How Does Narcan Work?

How Does Narcan Work?

Narcan (naxolone) is a powerful drug. It is responsible for saving the lives of hundreds of people after suffering an opioid overdose. It is fast, effective, and safe to use and administer, even by those who aren’t trained physicians. It can be effective even when the opioid has been combined with alcohol or other drugs and it cannot be used to get high.

What Causes an Overdose?

When drug enters a person’s system, it finds receptors in the brain. Drugs have the ability to turn these receptors on, flooding the brain with chemicals that tell the person that they feel happy and relaxed. This is the ‘high’ feeling that makes using drugs enjoyable.

The drug also tells these brain receptors to slow the body down.

When the brain is flooded with an opioid, the receptors will tell the body to slow down too much. The breathing and heartbeat will slow and can stop. This is an overdose.

Symptoms of an Overdose

  • Falling unconscious
  • Doesn’t respond to sounds
  • Awake, but can’t speak
  • Slow, shallow, or erratic breathing
  • Slow, erratic, or no heartbeat
  • Vomiting
  • Snoring or choking sounds
  • Fingernails and lips turn blue, purple, or black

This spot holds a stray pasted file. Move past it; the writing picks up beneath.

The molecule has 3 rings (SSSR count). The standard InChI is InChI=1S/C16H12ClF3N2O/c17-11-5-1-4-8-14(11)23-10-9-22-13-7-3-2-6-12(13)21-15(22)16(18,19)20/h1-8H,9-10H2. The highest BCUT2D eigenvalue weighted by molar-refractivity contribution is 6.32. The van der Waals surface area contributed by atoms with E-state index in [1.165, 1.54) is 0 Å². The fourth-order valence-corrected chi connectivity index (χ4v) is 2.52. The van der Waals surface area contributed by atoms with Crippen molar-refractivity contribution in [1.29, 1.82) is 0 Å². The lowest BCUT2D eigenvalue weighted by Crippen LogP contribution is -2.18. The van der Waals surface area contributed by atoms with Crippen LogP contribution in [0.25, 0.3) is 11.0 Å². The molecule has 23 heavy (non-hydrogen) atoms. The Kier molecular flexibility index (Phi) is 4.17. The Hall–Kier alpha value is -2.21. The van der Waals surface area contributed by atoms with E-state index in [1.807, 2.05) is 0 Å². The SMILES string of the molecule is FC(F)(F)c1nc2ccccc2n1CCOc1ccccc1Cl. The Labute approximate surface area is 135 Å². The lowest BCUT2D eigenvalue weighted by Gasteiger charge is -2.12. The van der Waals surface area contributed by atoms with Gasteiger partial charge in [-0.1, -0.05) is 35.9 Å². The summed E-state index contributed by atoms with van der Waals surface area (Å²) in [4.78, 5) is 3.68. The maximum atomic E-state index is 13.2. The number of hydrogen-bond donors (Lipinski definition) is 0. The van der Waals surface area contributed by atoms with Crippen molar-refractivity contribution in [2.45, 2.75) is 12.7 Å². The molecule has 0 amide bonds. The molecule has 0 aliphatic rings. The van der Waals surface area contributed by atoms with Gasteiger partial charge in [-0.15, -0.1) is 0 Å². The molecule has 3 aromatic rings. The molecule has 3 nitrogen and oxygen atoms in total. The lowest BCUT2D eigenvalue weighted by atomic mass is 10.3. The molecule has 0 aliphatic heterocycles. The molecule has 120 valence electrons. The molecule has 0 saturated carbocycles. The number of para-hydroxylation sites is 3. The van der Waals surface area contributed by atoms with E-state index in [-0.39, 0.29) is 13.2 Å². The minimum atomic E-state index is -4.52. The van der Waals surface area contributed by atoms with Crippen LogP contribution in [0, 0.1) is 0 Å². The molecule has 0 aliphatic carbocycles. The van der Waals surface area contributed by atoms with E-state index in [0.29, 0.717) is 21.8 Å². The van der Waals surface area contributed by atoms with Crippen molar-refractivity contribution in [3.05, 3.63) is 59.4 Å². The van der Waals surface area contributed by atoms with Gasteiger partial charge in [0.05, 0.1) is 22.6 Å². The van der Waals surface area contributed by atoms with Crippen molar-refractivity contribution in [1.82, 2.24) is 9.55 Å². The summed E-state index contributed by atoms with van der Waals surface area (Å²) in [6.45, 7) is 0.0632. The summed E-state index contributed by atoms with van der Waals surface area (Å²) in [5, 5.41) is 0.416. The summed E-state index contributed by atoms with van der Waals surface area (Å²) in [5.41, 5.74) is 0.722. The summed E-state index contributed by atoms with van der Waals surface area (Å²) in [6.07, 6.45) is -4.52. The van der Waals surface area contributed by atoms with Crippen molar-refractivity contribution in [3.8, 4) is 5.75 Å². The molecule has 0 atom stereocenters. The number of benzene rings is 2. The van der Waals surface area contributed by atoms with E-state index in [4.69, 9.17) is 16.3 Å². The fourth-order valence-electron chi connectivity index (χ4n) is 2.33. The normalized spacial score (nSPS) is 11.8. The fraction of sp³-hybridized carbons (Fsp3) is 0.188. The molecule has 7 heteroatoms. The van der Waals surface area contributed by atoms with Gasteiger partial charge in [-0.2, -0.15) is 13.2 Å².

What does Narcan Do?

Narcan is technically deemed an opioid antagonist. Narcan stops opioids from working on a molecular level. In layman’s terms, it blocks the receptors from the drug to keep the receptors from sending out signals to slow down the body’s heartbeat and breathing.

Narcan can be administered either as an intramuscular injection or via a nasal spray.

Narcan works very quickly. When administered after the onset of an overdose, it can reverse the effects and save a person’s life. Depending on the amount of the opioid ingested, multiple doses of Narcan might be required. It is also important to know that Narcan works for about 45 minutes.

Generally this is long enough for the body to process the opioid. However, in some cases when the person has taken a particularly large dose or a long-lasting opioid that additional doses will be necessary after the initial 45 minutes. It is important to monitor someone during this time to ensure that they do exhibit additional signs of overdose.

Is Narcan Safe?

Narcan does not have any effect on someone who has not been using opioids. If someone has been using opioids, but is not experiencing an overdose, a dose of Narcan will put them into immediate withdrawal. Withdrawal is uncomfortable, but not life threatening.